In a cloaking clip from the PBS documentary Octopus: Making Contact, a sleeping octopus began changing colors as she seemingly dreamed as she lay upside down in the water. As this was happening, marine biologist Dr. David Scheel amusingly narrated what the dream might be in accordance with the particular shade of camouflage being exhibited at each moment.
From video narration: "So here she’s asleep, she sees a crab and her color starts to change a little bit. Then she turns all dark. Octopuses will do that when they leave the bottom. This is a camouflage, like she’s just subdued a crab and now she’s going to sit there and eat it and she doesn’t want anyone to notice her. …This really is fascinating. But yeah, if she’s dreaming that’s the dream."
Cephalopods are the ultimate color-changers, able to match their backgrounds in an instant so perfectly that even a keen observer can lose them. As invisibility cloaks go, theirs are close to perfect. Cephalopod skin is like a pixelated video screen. The top layer contains tens of thousands of tiny pockets of three different colors that can be opened and closed at will to display bright reds, yellows, browns or other shades, depending on the palette a particular species has. Below them lies a layer of reflective cells that interacts with stacked plates to create iridescence. Underneath them is another reflective layer to bounce back incoming light.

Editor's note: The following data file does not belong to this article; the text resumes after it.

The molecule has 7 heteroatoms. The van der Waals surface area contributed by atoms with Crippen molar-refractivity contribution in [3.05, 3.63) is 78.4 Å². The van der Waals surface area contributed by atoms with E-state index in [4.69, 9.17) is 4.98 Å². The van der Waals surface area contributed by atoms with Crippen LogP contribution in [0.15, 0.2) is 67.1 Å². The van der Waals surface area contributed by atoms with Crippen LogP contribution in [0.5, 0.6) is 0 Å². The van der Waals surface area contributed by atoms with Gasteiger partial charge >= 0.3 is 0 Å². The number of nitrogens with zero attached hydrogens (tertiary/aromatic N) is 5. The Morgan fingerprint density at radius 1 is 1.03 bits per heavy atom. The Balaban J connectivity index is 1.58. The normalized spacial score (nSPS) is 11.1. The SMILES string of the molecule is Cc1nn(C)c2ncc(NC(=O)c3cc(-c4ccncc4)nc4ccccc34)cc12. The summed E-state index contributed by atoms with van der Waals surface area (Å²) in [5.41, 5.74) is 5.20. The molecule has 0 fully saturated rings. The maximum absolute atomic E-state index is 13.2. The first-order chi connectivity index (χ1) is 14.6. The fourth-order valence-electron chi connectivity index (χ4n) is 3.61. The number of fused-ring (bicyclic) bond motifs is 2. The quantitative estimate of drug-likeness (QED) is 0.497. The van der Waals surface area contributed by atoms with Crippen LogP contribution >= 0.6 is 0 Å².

Cephalopod skin patterns are no mere color-matching trick. They are capable of scintillating moving displays, flashing pulses of color like passing clouds, forking silver lighting or shimmering waves from a stone thrown into a pool. Cuttlefish can play two screens at once on their bodies, sending signals to entice a possible mate from one side and warning off competitors with a separate display on the other.